Your audience will notice the new slide pop up, take on board the data or images, then flick back to you. You might refocus their attention back onto the slide for whatever reason during those two to three minutes, but it’s your words that moves everything along and gets them thinking about the reason you’re here today - the things you set down while storyboarding.

4, Embrace the new

Even someone who experiences very few presentations in their working life will have noticed a trend shift. Whereas traditionally PowerPoint drew jokes and mockery for being boring (giving life the Death by PowerPoint saying we try to avoid in the first place), these days it’s bloody impressive.

Since the 2016 update to PowerPoint, Microsoft’s presentation tool allows even the casual user to create slide decks that are visually stunning. The easiest way to inject a bit of wow into your presentation is the function called Morph. We’ve written more about it here, but Morph essentially allows you to animate objects while transitioning from slide to slide.

At this stage you can start experimenting with innovative features like Morph, and also Zoom. Zoom allows you to create your whole presentation in a non-linear fashion, meaning you can leap from slide to slide via an interactive menu. Better suited to the likes of sales people who have to adapt their speech to the needs and enquiries of clients, Zoom can still be employed in a ‘stand-up’ presentation. So should you feel the need to skip over a section you can do so without awkwardly flicking past a dozen slides.

5, Now calm down

Sorry to put the kibosh on your enthusiasm for all you new found skills. We want to make sure you remember the ‘less is more’ advice from point three. Although features like Morph are a great way to create a bit of motion in your deck, needlessly animated transitions shouldn’t be used too much.

Deciding how the slide transitions should appear is often one of the last considerations when designing a PowerPoint deck. If we’re being honest, not every presentation needs any at all, although something gentle and subtle - such as a fade or dissolve - often works best. Check out this video we made about slide transitions and how to use them. As you’ll see, PowerPoint has some really silly ones, fit only for making school children giggle.

Once you have transitions (if any) in place, and you’re happy with the entire deck, you can start the single most important part of any presentation, and the one that will be sure to avoid your audience contracting Death by PowerPoint…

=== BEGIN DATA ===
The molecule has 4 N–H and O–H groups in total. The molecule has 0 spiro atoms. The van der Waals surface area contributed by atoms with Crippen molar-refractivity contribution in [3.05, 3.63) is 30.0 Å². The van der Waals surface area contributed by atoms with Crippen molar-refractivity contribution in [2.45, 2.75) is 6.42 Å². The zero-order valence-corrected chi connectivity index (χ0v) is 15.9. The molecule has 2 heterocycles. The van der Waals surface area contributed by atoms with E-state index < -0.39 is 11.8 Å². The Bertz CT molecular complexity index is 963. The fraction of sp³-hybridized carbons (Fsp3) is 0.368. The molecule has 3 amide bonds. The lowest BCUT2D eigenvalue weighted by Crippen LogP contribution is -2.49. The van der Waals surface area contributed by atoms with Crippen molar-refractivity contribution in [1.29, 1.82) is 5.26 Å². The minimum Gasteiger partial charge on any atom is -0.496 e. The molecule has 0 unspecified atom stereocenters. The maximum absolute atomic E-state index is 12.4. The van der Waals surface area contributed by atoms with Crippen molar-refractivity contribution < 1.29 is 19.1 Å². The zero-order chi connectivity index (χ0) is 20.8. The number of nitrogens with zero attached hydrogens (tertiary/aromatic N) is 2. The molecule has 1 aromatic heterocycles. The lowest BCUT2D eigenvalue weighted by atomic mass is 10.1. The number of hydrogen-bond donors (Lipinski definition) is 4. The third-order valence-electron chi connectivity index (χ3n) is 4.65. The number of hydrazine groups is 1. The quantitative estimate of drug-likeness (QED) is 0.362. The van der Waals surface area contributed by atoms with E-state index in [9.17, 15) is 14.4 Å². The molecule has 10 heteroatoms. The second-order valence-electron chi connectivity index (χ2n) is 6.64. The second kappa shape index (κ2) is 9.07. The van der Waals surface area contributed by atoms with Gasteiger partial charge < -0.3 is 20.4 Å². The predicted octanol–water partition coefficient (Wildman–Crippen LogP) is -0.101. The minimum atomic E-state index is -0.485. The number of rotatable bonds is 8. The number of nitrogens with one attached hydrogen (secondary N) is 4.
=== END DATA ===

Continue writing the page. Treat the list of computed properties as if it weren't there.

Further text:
6, Rehearsing

Seriously, rehearse the crap out of your presentation. Know it backwards, sidewards, inside-outwards. Being confident about what you are saying will result in your overall confidence growing. This video offers tips about how to appear more confident when making a presentation, and as we say there, rehearsing is a huge part of that.

An audience will feel uncomfortable if the person presenting to them lacks confidence and is visibly nervous. This will distract them from the key points you went there to communicate. There is a lot that goes into making someone a more confident speaker, including diet and sleep. But the most important is being able to trust in yourself that you know exactly what it is you need to say.

So rehearse. And rehearse again, damn it.

Tick all those pointers off your list when creating a new presentation and you’ll be well on your way to success. The more of us who pull off great and engaging presentations, the quicker the ‘Death by PowerPoint’ saying will be consigned to history.

F5 Presentations can be your one-stop presentation shop, handling all your outsourced PowerPoint design and developing needs. Our round-the-clock service ensures that you and your team are well armed to tackle any public speaking situation, from TED Talks to sales pitches.

Talk to us today and find out how we can make your life easier.

May 31, 2019